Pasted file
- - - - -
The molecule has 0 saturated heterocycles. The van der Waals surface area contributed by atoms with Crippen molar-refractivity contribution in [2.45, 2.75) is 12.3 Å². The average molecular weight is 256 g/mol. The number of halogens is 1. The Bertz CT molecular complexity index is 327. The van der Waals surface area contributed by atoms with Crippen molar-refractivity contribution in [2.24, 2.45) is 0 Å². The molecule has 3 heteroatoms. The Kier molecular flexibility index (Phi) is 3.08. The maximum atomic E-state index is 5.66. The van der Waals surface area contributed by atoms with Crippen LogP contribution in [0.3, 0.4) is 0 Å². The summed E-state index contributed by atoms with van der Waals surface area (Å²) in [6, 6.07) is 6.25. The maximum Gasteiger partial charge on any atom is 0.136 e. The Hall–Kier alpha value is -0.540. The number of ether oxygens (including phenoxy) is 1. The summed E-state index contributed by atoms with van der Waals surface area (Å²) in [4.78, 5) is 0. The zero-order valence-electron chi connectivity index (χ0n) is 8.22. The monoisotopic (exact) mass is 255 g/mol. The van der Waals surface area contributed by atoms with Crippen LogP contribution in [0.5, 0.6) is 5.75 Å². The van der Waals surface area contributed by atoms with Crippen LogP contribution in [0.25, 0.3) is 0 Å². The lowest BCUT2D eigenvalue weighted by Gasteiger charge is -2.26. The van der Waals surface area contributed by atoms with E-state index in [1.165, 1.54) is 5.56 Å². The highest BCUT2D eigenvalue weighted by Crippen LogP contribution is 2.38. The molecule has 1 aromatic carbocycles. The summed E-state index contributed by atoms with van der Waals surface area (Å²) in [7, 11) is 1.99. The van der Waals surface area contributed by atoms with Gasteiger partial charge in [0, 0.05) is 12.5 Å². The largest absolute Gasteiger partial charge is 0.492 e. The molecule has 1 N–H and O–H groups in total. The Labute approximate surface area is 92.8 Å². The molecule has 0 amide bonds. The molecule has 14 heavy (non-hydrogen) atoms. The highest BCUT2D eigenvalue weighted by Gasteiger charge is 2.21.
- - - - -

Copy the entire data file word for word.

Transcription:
The molecule has 0 saturated heterocycles. The van der Waals surface area contributed by atoms with Crippen molar-refractivity contribution in [2.45, 2.75) is 12.3 Å². The average molecular weight is 256 g/mol. The number of halogens is 1. The Bertz CT molecular complexity index is 327. The van der Waals surface area contributed by atoms with Crippen molar-refractivity contribution in [2.24, 2.45) is 0 Å². The molecule has 3 heteroatoms. The Kier molecular flexibility index (Phi) is 3.08. The maximum atomic E-state index is 5.66. The van der Waals surface area contributed by atoms with Crippen LogP contribution in [0.3, 0.4) is 0 Å². The summed E-state index contributed by atoms with van der Waals surface area (Å²) in [6, 6.07) is 6.25. The maximum Gasteiger partial charge on any atom is 0.136 e. The Hall–Kier alpha value is -0.540. The number of ether oxygens (including phenoxy) is 1. The summed E-state index contributed by atoms with van der Waals surface area (Å²) in [4.78, 5) is 0. The zero-order valence-electron chi connectivity index (χ0n) is 8.22. The monoisotopic (exact) mass is 255 g/mol. The van der Waals surface area contributed by atoms with Crippen LogP contribution in [0.5, 0.6) is 5.75 Å². The van der Waals surface area contributed by atoms with Crippen LogP contribution in [0.25, 0.3) is 0 Å². The lowest BCUT2D eigenvalue weighted by Gasteiger charge is -2.26. The van der Waals surface area contributed by atoms with E-state index in [1.165, 1.54) is 5.56 Å². The highest BCUT2D eigenvalue weighted by Crippen LogP contribution is 2.38. The molecule has 1 aromatic carbocycles. The summed E-state index contributed by atoms with van der Waals surface area (Å²) in [7, 11) is 1.99. The van der Waals surface area contributed by atoms with Gasteiger partial charge in [0, 0.05) is 12.5 Å². The largest absolute Gasteiger partial charge is 0.492 e. The molecule has 1 N–H and O–H groups in total. The Labute approximate surface area is 92.8 Å². The molecule has 0 amide bonds. The molecule has 14 heavy (non-hydrogen) atoms. The highest BCUT2D eigenvalue weighted by Gasteiger charge is 2.21.